With graphic design being a highly subjective field, How&How make sure their process works as a conversation, rather than a final answer to the given brief. For a creative agency, opposing opinions are almost unavoidable. “In order to mitigate disagreement,” How reveals, “we always provide at least two options at each key creative stage, and there is no compromise on this.” DesignStudio reflect this need for a shared vision and expectations in their own approach. “We understand that everyone comes to DS with differing levels of exposure to design itself or branding,” Mistry and Santangelo-Rous highlight, “which can lead to differences of opinion on visual outcomes.” During the early stages of the project, the team will share ‘best-in-class’ examples of work by both DS and other studios – ensuring the potential project direction is understood and agreed upon by all parties. 

In the case of a particularly ‘stubborn’ or unconvinced client, there’s nothing like having some solid, researched evidence to carry the argument. “We might have to justify the use of a colour by showing that all of their competitors are using it already,” How reveals, “or that a particular illustration style will be appreciated by customers even though the CEO doesn’t like it.”

With the lingering impact of the COVID pandemic, workplace communication has never been more flexible. From Zoom and Slack, to Miro and email, everyone has their unique preferences for the quantity and format of feedback. It’s vital to make sure these align to save any mixed, or even missed, messages. “I tend to believe that with the first few points of contact you get with a client you can gauge how they might react through the process of a project,” Kirkup explains. “Some are super engaged, some care less for the concept and just want the end product, some completely surprise you. But with experience, it’s your job to guide them no matter their take.”

Sometimes clients’ go quiet, but Kirkup reckons that’s okay most of the time. “We’re all busy right?” he adds. And, realistically, we’re not always going to take priority in someone’s to-do list. Before jumping to terrifying conclusions or thought patterns, he always tries to understand why a client may go quiet. “Again, structuring projects and invoices to a timeline that’s agreed upfront can help this.”


There’s nothing like a scope doc with some solid terms and conditions to fall back on.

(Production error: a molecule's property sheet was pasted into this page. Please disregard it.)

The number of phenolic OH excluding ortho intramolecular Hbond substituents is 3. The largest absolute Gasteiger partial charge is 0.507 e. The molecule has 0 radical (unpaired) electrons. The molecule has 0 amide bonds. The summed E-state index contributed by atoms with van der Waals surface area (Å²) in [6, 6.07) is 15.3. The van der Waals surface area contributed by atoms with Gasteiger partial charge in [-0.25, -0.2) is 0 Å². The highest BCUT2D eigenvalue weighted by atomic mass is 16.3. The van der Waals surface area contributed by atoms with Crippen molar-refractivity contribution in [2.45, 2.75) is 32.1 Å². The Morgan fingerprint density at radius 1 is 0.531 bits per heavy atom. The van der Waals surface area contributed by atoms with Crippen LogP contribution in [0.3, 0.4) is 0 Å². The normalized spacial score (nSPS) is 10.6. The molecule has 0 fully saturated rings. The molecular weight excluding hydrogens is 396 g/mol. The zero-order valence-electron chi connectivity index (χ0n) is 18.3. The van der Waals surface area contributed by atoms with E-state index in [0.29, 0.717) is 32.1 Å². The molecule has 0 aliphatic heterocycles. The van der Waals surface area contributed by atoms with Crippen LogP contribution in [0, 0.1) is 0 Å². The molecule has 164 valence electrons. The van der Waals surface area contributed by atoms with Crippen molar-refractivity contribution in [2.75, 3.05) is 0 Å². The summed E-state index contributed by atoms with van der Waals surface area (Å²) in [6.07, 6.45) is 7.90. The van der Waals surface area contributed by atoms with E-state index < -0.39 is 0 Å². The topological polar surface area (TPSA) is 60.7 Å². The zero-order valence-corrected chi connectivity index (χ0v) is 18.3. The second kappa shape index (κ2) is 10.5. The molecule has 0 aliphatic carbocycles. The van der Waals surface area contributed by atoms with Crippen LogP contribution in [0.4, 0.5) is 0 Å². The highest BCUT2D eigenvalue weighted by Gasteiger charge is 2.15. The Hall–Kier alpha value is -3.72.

The team at DesignStudio opt for weekly status calls between client and DS teams, ensuring regular communication and project momentum are maintained. “At a minimum,” Mistry and Santangelo-Rous note, “this allows for regular feedback slots, but overall helps maintain a strong relationship. Beyond that, we also look for creative ways to connect and ensure the best result. This includes working each others’ offices, digital collaboration on platforms like Miro, or out-of-the-box immersions together including cultural events and travel.”

In a worst-case scenario, and a client goes awol, “there’s nothing like a scope doc with some solid terms and conditions to fall back on,” How informs us, “so we put feedback time into this doc and the timing plans.” The agency have a clear plan of how to approach this situation in a proactive and respectful manner. “If it comes to it,” he continues, “we first start pushing back the delivery date, citing the client’s delay which has caused this (which it has, so there is never any push back there), and then if we need to escalate that further, we add charges for missed booked production days.” Thankfully, the studio has never had to actually charge this, as the client always responds. Their approach has been developed over time, and as a result of trying lots of methodologies in order to achieve “the holy grail of clear consolidated feedback” via a single person on the client side. “We work with the client to set up a process that works for them in order for us to get what we need to make progress.” 

Whilst every client is different and requires a tailored approach, the key takeaway is summarised nicely by Mistry and Santangelo-Rous: “a shared vision, a mutual understanding of the process and responsibilities from both parties can build a trusting relationship and help deliver an outcome that everyone is proud of.” This comes down to clear communication and a mutually-agreed approach. Whilst for some, it may feel like a lot of back-and-forths, this dialogue keeps everyone on good terms – reducing the chances of a last-minute typographic direction shift or heated colour palette debate. “If we don’t get the feedback in the way we need, we send it back and ask for it either to be fleshed out, or consolidated so we have a clear way forward,” How notes. “Again, clear communication is the key all the way!”